„Is there fake news on Facebook? Of course there is. I could go right now on Facebook and say there’s an earthquake, Richter scale 7, in Washington, D. C. And should I be allowed to do that or should that be something that somehow Facebook has a way to control? I don’t know. I get how Facebook could control advertising. I don’t get how they’re a value proposition, which people – the world does like. I don’t understand how it works at all if you have no freedom of speech, even if you are saying things that are patently false.“

—  Steve Ballmer, Yahoo Finance: "Ex-Microsoft CEO Ballmer: How Silicon Valley should handle some of its most vexing questions" https://finance.yahoo.com/news/ex-microsoft-ceo-ballmer-silicon-valley-handle-vexing-questions-182046774.html (22 June 2018)
Steve Ballmer photo
Steve Ballmer2
chef d'entreprise américain 1956
Publicité

Citations similaires

Paul F. Tompkins photo

„Facebook... is the worst thing in the world.“

—  Paul F. Tompkins American actor 1968
Context: Facebook... is the worst thing in the world. Why are we all still on it? What are we doing? We have the power to bring it down. I have one friend whose Facebook updates are exclusively complaining about Facebook. What is going on? What is this world that we're in?

Publicité
Heather Brooke photo
Shappi Khorsandi photo
Donald J. Trump photo
Newton Lee photo
Donald J. Trump photo
Donald J. Trump photo
Publicité
Gaurav Sharma (author) photo
Newton Lee photo
Conor Oberst photo
Publicité
Louis C.K. photo
Lyndon B. Johnson photo

„Johnson: What do you think about this Vietnam thing? I’d like to hear you talk a little bit.
Russell: Well, frankly, Mr. President, it’s the damn worse mess that I ever saw, and I don’t like to brag and I never have been right many times in my life, but I knew that we were going to get into this sort of mess when we went in there. And I don’t see how we’re ever going to get out of it without fighting a major war with the Chinese and all of them down there in those rice paddies and jungles. I just don’t see it. I just don’t know what to do.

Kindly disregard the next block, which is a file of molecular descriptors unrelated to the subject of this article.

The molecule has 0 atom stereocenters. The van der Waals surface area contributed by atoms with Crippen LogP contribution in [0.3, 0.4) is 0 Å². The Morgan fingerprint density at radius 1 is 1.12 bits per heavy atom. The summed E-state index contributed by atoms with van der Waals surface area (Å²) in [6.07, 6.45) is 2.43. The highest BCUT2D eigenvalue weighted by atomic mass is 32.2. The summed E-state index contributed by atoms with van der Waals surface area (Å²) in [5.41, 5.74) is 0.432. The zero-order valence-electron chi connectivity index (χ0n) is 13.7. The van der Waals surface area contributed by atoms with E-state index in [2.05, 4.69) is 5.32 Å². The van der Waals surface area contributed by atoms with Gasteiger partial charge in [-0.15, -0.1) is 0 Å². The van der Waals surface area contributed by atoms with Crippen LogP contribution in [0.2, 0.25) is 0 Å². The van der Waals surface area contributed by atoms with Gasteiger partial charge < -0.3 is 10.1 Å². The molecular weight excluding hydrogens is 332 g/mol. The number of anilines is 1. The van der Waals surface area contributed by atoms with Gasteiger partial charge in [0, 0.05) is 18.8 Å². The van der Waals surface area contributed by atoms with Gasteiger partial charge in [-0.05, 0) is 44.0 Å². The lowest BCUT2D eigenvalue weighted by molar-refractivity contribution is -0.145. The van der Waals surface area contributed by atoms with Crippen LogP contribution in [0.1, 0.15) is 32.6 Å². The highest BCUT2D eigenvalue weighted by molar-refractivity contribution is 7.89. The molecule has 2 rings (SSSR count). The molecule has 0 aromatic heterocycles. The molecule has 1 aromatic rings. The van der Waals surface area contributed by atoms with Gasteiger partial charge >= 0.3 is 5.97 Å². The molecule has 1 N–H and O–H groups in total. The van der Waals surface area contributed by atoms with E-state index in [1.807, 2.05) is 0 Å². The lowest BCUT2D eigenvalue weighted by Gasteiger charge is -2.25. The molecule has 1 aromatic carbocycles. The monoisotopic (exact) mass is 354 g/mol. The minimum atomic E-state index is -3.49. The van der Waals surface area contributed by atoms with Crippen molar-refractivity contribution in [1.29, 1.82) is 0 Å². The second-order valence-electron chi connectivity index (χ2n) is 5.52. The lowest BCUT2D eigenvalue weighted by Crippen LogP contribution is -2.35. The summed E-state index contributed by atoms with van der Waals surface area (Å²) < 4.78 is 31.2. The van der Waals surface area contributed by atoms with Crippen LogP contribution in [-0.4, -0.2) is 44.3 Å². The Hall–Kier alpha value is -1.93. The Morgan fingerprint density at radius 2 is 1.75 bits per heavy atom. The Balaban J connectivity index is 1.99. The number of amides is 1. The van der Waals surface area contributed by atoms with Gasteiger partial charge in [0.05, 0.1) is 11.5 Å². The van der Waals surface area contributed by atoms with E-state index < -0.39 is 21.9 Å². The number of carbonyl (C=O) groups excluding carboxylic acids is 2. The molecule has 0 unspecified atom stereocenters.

Johnson: Well, that’s the way I have been feeling for six months.
Russell: Our position is deteriorating and it looks like the more we try to do for them, the less they are willing to do for themselves. It is a mess and it’s going to get worse, and I don’t know how or what to do. I don’t think the American people are quite ready for us to send our troops in there to do the fighting. If I was going to get out, I’d get the same crowd that got rid of old Diem [the Vietnamese prime minister who was overthrown and assassinated in 1963] to get rid of these people and to get some fellow in there that said we wish to hell we would get out. That would give us a good excuse for getting out.
Johnson: How important is it to us?
Russell: It isn’t important a damn bit for all this new missile stuff.
Johnson: I guess it is important.
Russell: From a psychological standpoint. Other than the question of our word and saving face, that’s the reason that I said that I don’t think that anybody would expect us to stay in there. It’s going to be a headache to anybody that tries to fool with it. You’ve got all the brains in the country, Mr. President—you better get ahold of them. I don’t know what to do about this. I saw it all coming on, but that don’t do any good now, that’s water over the dam and under the bridge. And we are there.“

—  Lyndon B. Johnson American politician, 36th president of the United States (in office from 1963 to 1969) 1908 - 1973

Rachel Caine photo
Prochain